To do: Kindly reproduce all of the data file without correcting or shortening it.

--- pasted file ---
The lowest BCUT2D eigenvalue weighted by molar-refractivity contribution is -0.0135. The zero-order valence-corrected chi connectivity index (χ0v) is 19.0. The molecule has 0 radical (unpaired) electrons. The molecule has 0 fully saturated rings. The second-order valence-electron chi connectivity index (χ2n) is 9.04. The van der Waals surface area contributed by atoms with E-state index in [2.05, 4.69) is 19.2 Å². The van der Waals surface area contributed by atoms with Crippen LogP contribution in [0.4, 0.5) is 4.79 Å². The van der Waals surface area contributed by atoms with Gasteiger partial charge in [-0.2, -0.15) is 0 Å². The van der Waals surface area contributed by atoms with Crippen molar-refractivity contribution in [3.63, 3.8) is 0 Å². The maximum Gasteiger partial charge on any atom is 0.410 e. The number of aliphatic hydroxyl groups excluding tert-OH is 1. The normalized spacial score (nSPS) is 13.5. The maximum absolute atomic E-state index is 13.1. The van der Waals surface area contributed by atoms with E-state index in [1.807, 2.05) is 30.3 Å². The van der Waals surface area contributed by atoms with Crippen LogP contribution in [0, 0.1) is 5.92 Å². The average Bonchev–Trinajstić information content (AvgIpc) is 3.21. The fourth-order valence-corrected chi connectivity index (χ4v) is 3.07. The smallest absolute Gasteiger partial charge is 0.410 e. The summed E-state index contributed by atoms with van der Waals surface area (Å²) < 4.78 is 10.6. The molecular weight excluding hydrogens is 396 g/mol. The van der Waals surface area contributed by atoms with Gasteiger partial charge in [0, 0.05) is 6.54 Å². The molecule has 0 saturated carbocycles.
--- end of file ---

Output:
The lowest BCUT2D eigenvalue weighted by molar-refractivity contribution is -0.0135. The zero-order valence-corrected chi connectivity index (χ0v) is 19.0. The molecule has 0 radical (unpaired) electrons. The molecule has 0 fully saturated rings. The second-order valence-electron chi connectivity index (χ2n) is 9.04. The van der Waals surface area contributed by atoms with E-state index in [2.05, 4.69) is 19.2 Å². The van der Waals surface area contributed by atoms with Crippen LogP contribution in [0.4, 0.5) is 4.79 Å². The van der Waals surface area contributed by atoms with Gasteiger partial charge in [-0.2, -0.15) is 0 Å². The van der Waals surface area contributed by atoms with Crippen molar-refractivity contribution in [3.63, 3.8) is 0 Å². The maximum Gasteiger partial charge on any atom is 0.410 e. The number of aliphatic hydroxyl groups excluding tert-OH is 1. The normalized spacial score (nSPS) is 13.5. The maximum absolute atomic E-state index is 13.1. The van der Waals surface area contributed by atoms with E-state index in [1.807, 2.05) is 30.3 Å². The van der Waals surface area contributed by atoms with Crippen LogP contribution in [0, 0.1) is 5.92 Å². The average Bonchev–Trinajstić information content (AvgIpc) is 3.21. The fourth-order valence-corrected chi connectivity index (χ4v) is 3.07. The smallest absolute Gasteiger partial charge is 0.410 e. The summed E-state index contributed by atoms with van der Waals surface area (Å²) < 4.78 is 10.6. The molecular weight excluding hydrogens is 396 g/mol. The van der Waals surface area contributed by atoms with Gasteiger partial charge in [0, 0.05) is 6.54 Å². The molecule has 0 saturated carbocycles.